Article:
Dodge County, Minnesota

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Dodge County, Minnesota
CourthouseMantorvilleMN.JPG
Dodge County Courthouse
Map of Minnesota highlighting Dodge County
Location within the U.S. state of Minnesota
Map of the United States highlighting Minnesota
Minnesota's location within the U.S.
FoundedFebruary 20, 1855[1]
Named forHenry Dodge
SeatMantorville
Largest cityKasson
Area
 • Total440 sq mi (1,140 km2)
 • Land439 sq mi (1,137 km2)
 • Water0.3 sq mi (1 km2), 0.07%
Population (est.)
 • (2017)20,762
 • Density47.3/sq mi (18.3/km2)
Congressional district1st
Time zoneCentral: UTC−6/−5
Websitewww.co.dodge.mn.us

Dodge County is a county in the U.S. state of Minnesota. The population was 20,087 as of the 2010 United States Census.[2] Its county seat is Mantorville.[3]

Dodge County is part of the Rochester, MN Metropolitan Statistical Area.

History[edit]

The area of present Dodge County was a hunting and battle ground for the Mdewakanton Sioux, often fighting Sauk and Fox Indians who wandered into their territory. Possibly the first non-indigenous person to enter the territory was a French fur trader from Canada in 1655. After the fur trappers and early explorers, the area was populated by settlers from New England. The 1820s and 1830s saw significant emigration, eased by completion of the Erie Canal (1825) and the end of the Black Hawk War (1831). They brought a passion for education, establishing many schools, as well as staunch support for abolitionism. They were members of the Congregational or Episcopal church. Culturally Dodge County was similar to colonial New England during the nineteenth century.[4] In 1853 government surveyors set lines for the townships. In 1854, two Mantor brothers and Eli P. Waterman established their claims in the area of present Mantorville. In early 1855, Dodge County was organized for local government. It was named for Henry Dodge, the first governor of Wisconsin (1836-1841).[5]

The Minnesota State Constitution placed Dodge County in the Fifth Judicial District on May 11, 1858. The county courthouse was constructed in 1865; it is presently the oldest still-used courthouse in Minnesota.[6] As the 20th century began, emigrants from Germany, Sweden and Norway flowed to Minnesota in increasing numbers. Their influence added Catholic and Lutheran influence to the cultural mix.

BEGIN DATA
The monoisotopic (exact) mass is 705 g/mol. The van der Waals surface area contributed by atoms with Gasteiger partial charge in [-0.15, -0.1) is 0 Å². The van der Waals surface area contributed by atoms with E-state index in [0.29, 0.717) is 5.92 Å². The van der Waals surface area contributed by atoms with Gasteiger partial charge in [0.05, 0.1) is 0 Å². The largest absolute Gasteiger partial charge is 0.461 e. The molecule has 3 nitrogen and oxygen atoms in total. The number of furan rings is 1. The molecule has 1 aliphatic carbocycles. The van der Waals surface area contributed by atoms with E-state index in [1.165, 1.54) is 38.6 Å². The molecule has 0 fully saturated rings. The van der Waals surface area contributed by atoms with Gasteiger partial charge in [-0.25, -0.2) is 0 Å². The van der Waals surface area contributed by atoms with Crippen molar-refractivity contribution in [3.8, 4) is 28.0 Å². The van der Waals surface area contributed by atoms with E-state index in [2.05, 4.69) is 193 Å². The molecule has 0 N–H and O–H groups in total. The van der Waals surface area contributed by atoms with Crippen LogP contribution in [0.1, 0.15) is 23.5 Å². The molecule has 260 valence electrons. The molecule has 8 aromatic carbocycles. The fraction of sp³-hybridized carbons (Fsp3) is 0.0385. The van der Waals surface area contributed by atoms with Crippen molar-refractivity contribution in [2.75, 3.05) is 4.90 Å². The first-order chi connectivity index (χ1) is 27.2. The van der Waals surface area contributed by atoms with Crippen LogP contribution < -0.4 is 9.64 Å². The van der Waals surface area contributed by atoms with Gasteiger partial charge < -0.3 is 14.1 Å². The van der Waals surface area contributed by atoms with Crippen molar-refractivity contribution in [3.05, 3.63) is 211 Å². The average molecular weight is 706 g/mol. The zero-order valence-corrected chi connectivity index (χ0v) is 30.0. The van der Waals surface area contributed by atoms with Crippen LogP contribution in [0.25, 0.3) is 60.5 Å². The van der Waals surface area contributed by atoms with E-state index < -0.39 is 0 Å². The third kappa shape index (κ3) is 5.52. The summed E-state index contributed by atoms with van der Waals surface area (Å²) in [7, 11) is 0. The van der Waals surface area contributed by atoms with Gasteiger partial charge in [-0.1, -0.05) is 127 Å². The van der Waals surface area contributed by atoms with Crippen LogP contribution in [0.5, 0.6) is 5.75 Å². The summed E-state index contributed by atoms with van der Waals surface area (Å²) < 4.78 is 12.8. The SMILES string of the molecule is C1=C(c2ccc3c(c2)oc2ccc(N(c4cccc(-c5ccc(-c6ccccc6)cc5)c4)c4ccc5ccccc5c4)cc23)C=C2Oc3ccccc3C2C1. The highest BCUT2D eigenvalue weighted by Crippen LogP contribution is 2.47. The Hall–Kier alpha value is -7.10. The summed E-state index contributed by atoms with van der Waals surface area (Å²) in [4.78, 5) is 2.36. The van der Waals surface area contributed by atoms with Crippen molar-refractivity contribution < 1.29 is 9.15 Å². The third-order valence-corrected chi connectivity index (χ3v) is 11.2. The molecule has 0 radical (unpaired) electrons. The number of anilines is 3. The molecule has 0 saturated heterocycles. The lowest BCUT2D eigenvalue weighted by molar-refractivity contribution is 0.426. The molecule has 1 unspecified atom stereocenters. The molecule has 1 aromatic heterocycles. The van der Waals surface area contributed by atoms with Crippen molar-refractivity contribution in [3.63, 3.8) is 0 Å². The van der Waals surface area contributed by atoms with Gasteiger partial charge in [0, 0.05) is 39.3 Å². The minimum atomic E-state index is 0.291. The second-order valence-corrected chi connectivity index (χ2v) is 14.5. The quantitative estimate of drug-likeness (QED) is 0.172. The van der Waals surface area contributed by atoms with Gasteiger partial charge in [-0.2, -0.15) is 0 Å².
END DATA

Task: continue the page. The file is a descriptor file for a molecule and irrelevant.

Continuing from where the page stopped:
Soils of Dodge County[7]

Geography[edit]

The South Branch of the Middle Fork of the Zumbro River flows east-northeast through the upper central part of Dodge County. Salem Creek and Harkcom Creek drain the county to the east. The county terrain consists of rolling hills, devoted to agriculture where possible.[8] The terrain slopes to the northeast; its highest point is on the eastern part of its southern border, at 1,352' (412m) ASL.[9] The county has a total area of 440 square miles (1,100 km2), of which 439 square miles (1,140 km2) is land and 0.3 square miles (0.78 km2) (0.07%) is water.[10]

Dodge County is in southeastern Minnesota and is 24 miles (39 km) long and 18 miles (29 km) wide. The central and northern parts are hilly and thickly wooded with pebbly, loose soil that allows for wheat agriculture. The southern part, in contrast, is flat and wet, more suited to grazing livestock. The soil is very fertile, with heavy black loam. Dodge is one of seven southern Minnesota counties that have no forest ecosystems; only prairie and savanna soils exist here.

Dodge County's plentiful sand and rock also make the area a center for building. Quarries in Mantorville were once enterprises and consist of layers of thick stone that can be cut into any desired shape. Wasioja is known nationwide for its excellent "Wasioja stone."

Streams[edit]

  • Dodge Center Creek
  • Harkcom Creek
  • Henslin Creek
  • Little Cedar River
  • Maston Creek
  • Millikin Creek
  • Salem Creek
  • Tompkins Creek

Lakes[edit]

  • Rice Lake (part)
  • Zumbro River Reservoir

Major highways[edit]

Airport[edit]

Adjacent counties[edit]

Demographics[edit]

Historical population
Census Pop.
18603,797
18708,598126.4%
188011,34431.9%
189010,864−4.2%
190013,34022.8%
191012,094−9.3%
192012,5523.8%
193012,127−3.4%
194012,9316.6%
195012,624−2.4%
196013,2595.0%
197013,037−1.7%
198014,77313.3%
199015,7316.5%
200017,73112.7%
201020,08713.3%
Est. 201720,762[11]3.4%
US Decennial Census[12]
1790-1960[13] 1900-1990[14]
1990-2000[15] 2010-2016[2]
Age pyramid of county residents based on 2000 US census data

2000 census[edit]

As of the 2000 United States Census,[16] there were 17,731 people, 6,420 households, and 4,853 families in the county. The population density was 40.4/sqmi (15.6/km²). There were 6,642 housing units at an average density of 15.1/sqmi (5.84/km²). The racial makeup of the county was 96.58% White, 0.20% Black or African American, 0.17% Native American, 0.41% Asian, 0.01% Pacific Islander, 1.89% from other races, and 0.73% from two or more races. 2.99% of the population were Hispanic or Latino of any race. 34.2% were of German, 26.9% Norwegian, 5.8% Irish, 5.8% American and 5.1% English ancestry.